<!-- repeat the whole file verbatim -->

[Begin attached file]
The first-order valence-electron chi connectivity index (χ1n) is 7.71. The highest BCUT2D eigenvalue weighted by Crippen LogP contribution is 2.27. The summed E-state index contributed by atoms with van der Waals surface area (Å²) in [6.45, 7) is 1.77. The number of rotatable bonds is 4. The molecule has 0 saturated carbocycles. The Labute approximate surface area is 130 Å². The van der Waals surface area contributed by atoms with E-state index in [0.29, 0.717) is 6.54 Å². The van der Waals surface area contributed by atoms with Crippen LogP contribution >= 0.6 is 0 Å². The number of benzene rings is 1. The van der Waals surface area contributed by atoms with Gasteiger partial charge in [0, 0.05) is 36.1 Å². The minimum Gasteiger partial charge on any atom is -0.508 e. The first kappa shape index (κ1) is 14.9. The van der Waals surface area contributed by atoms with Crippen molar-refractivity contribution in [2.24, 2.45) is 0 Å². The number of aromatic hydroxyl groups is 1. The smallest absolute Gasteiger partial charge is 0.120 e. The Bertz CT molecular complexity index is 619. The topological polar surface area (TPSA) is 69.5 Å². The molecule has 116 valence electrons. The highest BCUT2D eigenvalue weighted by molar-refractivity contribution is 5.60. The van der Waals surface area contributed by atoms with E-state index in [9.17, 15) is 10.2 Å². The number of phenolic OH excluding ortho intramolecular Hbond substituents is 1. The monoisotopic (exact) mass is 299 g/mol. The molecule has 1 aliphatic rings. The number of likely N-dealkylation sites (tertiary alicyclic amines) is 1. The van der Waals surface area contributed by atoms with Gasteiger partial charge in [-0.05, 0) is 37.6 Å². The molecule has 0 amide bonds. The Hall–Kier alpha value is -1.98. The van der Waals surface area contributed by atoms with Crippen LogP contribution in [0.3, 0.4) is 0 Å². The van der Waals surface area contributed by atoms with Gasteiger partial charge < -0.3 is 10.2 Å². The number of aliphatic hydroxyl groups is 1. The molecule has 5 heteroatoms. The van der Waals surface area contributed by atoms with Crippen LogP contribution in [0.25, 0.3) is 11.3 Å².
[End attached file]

The first-order valence-electron chi connectivity index (χ1n) is 7.71. The highest BCUT2D eigenvalue weighted by Crippen LogP contribution is 2.27. The summed E-state index contributed by atoms with van der Waals surface area (Å²) in [6.45, 7) is 1.77. The number of rotatable bonds is 4. The molecule has 0 saturated carbocycles. The Labute approximate surface area is 130 Å². The van der Waals surface area contributed by atoms with E-state index in [0.29, 0.717) is 6.54 Å². The van der Waals surface area contributed by atoms with Crippen LogP contribution >= 0.6 is 0 Å². The number of benzene rings is 1. The van der Waals surface area contributed by atoms with Gasteiger partial charge in [0, 0.05) is 36.1 Å². The minimum Gasteiger partial charge on any atom is -0.508 e. The first kappa shape index (κ1) is 14.9. The van der Waals surface area contributed by atoms with Crippen molar-refractivity contribution in [2.24, 2.45) is 0 Å². The number of aromatic hydroxyl groups is 1. The smallest absolute Gasteiger partial charge is 0.120 e. The Bertz CT molecular complexity index is 619. The topological polar surface area (TPSA) is 69.5 Å². The molecule has 116 valence electrons. The highest BCUT2D eigenvalue weighted by molar-refractivity contribution is 5.60. The van der Waals surface area contributed by atoms with E-state index in [9.17, 15) is 10.2 Å². The number of phenolic OH excluding ortho intramolecular Hbond substituents is 1. The monoisotopic (exact) mass is 299 g/mol. The molecule has 1 aliphatic rings. The number of likely N-dealkylation sites (tertiary alicyclic amines) is 1. The van der Waals surface area contributed by atoms with Gasteiger partial charge in [-0.05, 0) is 37.6 Å². The molecule has 0 amide bonds. The Hall–Kier alpha value is -1.98. The van der Waals surface area contributed by atoms with Crippen LogP contribution in [0.3, 0.4) is 0 Å². The van der Waals surface area contributed by atoms with Gasteiger partial charge < -0.3 is 10.2 Å². The number of aliphatic hydroxyl groups is 1. The molecule has 5 heteroatoms. The van der Waals surface area contributed by atoms with Crippen LogP contribution in [0.25, 0.3) is 11.3 Å².